Try tuning, and pressing on the trem with the heel of your hand. Does it go sharp? If it does, try looking at the trem from the rear, while slowly diving until you see the trem bottom come up. Is it crooked? Get it adjusted (with the posts) so that it sits FLAT on the body. Sitting with one side hitting before the other leads to sharpness when you bend, or dive the trem.

    Very frustrating to me! My 27 year old Jackson stays in tune in the case for months! My 2004 Peavey Wolfie Special goes out of tune all the time.
     
  14. prkaye

    prkaye Member

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    Thanks! I'll definitely try this tonight. It is safe to adjust those posts with the trem under tension, right?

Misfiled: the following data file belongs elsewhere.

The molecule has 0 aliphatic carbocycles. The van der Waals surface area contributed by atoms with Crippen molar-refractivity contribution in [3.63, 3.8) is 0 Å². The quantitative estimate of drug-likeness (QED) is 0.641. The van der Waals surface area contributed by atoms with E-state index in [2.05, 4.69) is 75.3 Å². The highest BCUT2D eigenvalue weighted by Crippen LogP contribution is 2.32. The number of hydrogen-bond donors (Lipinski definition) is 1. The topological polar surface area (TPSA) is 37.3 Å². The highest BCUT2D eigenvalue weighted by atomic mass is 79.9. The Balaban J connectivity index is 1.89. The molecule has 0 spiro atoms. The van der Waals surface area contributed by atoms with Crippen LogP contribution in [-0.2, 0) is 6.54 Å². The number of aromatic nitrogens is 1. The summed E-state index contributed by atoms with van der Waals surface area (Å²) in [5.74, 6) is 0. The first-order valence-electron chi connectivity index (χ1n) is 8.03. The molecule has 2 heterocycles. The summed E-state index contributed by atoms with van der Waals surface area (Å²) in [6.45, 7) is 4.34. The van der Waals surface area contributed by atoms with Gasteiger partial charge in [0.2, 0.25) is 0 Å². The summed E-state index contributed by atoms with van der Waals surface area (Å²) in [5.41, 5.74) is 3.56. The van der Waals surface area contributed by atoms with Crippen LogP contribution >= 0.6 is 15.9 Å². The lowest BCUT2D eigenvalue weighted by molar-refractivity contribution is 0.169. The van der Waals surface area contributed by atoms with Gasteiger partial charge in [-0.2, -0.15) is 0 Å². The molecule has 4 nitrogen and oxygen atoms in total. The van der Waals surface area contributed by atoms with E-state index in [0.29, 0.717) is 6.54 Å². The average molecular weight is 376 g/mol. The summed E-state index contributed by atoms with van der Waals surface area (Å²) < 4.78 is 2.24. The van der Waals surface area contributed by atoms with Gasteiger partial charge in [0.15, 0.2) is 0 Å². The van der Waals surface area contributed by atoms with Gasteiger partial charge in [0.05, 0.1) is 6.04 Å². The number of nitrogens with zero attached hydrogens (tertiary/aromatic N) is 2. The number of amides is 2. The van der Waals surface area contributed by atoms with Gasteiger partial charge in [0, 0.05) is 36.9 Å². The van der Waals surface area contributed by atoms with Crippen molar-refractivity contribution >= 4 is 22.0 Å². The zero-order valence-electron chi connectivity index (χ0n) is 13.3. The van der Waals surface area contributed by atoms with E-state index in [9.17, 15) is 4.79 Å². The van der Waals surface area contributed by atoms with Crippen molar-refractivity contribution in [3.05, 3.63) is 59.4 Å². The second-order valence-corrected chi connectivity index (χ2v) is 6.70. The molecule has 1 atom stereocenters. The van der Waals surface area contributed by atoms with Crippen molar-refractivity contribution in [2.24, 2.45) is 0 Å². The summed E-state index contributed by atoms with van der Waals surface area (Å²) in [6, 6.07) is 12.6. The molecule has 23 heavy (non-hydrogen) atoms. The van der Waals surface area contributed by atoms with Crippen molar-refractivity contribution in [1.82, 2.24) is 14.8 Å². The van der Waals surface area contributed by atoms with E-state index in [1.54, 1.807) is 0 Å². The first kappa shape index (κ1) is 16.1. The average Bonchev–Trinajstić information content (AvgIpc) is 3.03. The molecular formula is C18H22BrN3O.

15. prkaye

    prkaye Member

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    I put in some graphite lubricant last night but that seemed to make things worse!
    I have a thoery now. When I did my string changes, I used a pair of pliers to put 90-degree bends in the strings where they go down into the holes in the saddles (where the saddle blocks clamp them). At the time I didn't understand how the system works and that it is critical that the strings be able to slide smoothly over the saddles. Perhaps the pliers marred (scratched) the ends of the strings where they pass over the saddles, and perhaps this is causing the strings to get caught-up. Does this seem like a possible explanation of what I am experiencing?